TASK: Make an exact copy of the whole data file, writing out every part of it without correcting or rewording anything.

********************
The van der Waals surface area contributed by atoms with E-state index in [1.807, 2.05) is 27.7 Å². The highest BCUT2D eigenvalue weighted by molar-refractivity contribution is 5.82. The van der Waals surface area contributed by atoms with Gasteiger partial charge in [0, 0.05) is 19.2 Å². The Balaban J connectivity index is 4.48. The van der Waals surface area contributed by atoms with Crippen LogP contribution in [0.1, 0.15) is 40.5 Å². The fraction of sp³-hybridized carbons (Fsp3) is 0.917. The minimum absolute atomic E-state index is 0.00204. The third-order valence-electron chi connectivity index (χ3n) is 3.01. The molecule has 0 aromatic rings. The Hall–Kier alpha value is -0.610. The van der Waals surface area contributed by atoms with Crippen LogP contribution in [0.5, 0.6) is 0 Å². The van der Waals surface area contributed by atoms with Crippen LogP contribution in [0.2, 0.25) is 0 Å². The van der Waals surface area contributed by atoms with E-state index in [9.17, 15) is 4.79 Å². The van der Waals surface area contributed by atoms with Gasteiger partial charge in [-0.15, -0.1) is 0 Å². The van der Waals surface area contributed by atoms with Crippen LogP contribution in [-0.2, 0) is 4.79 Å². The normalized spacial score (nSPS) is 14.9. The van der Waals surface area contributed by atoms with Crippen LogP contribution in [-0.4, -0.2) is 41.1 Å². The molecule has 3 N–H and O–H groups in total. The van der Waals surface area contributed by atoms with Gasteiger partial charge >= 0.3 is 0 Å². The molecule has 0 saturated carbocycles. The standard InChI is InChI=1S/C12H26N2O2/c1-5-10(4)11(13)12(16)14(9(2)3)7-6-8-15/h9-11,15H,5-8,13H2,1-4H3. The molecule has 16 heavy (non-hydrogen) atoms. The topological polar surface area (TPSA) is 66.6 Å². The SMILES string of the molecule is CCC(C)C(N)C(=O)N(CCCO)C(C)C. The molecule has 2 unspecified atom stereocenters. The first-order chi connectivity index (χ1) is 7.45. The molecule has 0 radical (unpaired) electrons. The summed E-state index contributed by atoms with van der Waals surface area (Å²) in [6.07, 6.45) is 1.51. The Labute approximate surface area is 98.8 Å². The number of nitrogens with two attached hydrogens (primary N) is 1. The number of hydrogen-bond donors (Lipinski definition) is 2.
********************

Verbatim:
The van der Waals surface area contributed by atoms with E-state index in [1.807, 2.05) is 27.7 Å². The highest BCUT2D eigenvalue weighted by molar-refractivity contribution is 5.82. The van der Waals surface area contributed by atoms with Gasteiger partial charge in [0, 0.05) is 19.2 Å². The Balaban J connectivity index is 4.48. The van der Waals surface area contributed by atoms with Crippen LogP contribution in [0.1, 0.15) is 40.5 Å². The fraction of sp³-hybridized carbons (Fsp3) is 0.917. The minimum absolute atomic E-state index is 0.00204. The third-order valence-electron chi connectivity index (χ3n) is 3.01. The molecule has 0 aromatic rings. The Hall–Kier alpha value is -0.610. The van der Waals surface area contributed by atoms with Crippen LogP contribution in [0.5, 0.6) is 0 Å². The van der Waals surface area contributed by atoms with Crippen LogP contribution in [0.2, 0.25) is 0 Å². The van der Waals surface area contributed by atoms with E-state index in [9.17, 15) is 4.79 Å². The van der Waals surface area contributed by atoms with Gasteiger partial charge in [-0.15, -0.1) is 0 Å². The van der Waals surface area contributed by atoms with Crippen LogP contribution in [-0.2, 0) is 4.79 Å². The normalized spacial score (nSPS) is 14.9. The van der Waals surface area contributed by atoms with Crippen LogP contribution in [-0.4, -0.2) is 41.1 Å². The molecule has 3 N–H and O–H groups in total. The van der Waals surface area contributed by atoms with Gasteiger partial charge >= 0.3 is 0 Å². The molecule has 0 saturated carbocycles. The standard InChI is InChI=1S/C12H26N2O2/c1-5-10(4)11(13)12(16)14(9(2)3)7-6-8-15/h9-11,15H,5-8,13H2,1-4H3. The molecule has 16 heavy (non-hydrogen) atoms. The topological polar surface area (TPSA) is 66.6 Å². The SMILES string of the molecule is CCC(C)C(N)C(=O)N(CCCO)C(C)C. The molecule has 2 unspecified atom stereocenters. The first-order chi connectivity index (χ1) is 7.45. The molecule has 0 radical (unpaired) electrons. The summed E-state index contributed by atoms with van der Waals surface area (Å²) in [6.07, 6.45) is 1.51. The Labute approximate surface area is 98.8 Å². The number of nitrogens with two attached hydrogens (primary N) is 1. The number of hydrogen-bond donors (Lipinski definition) is 2.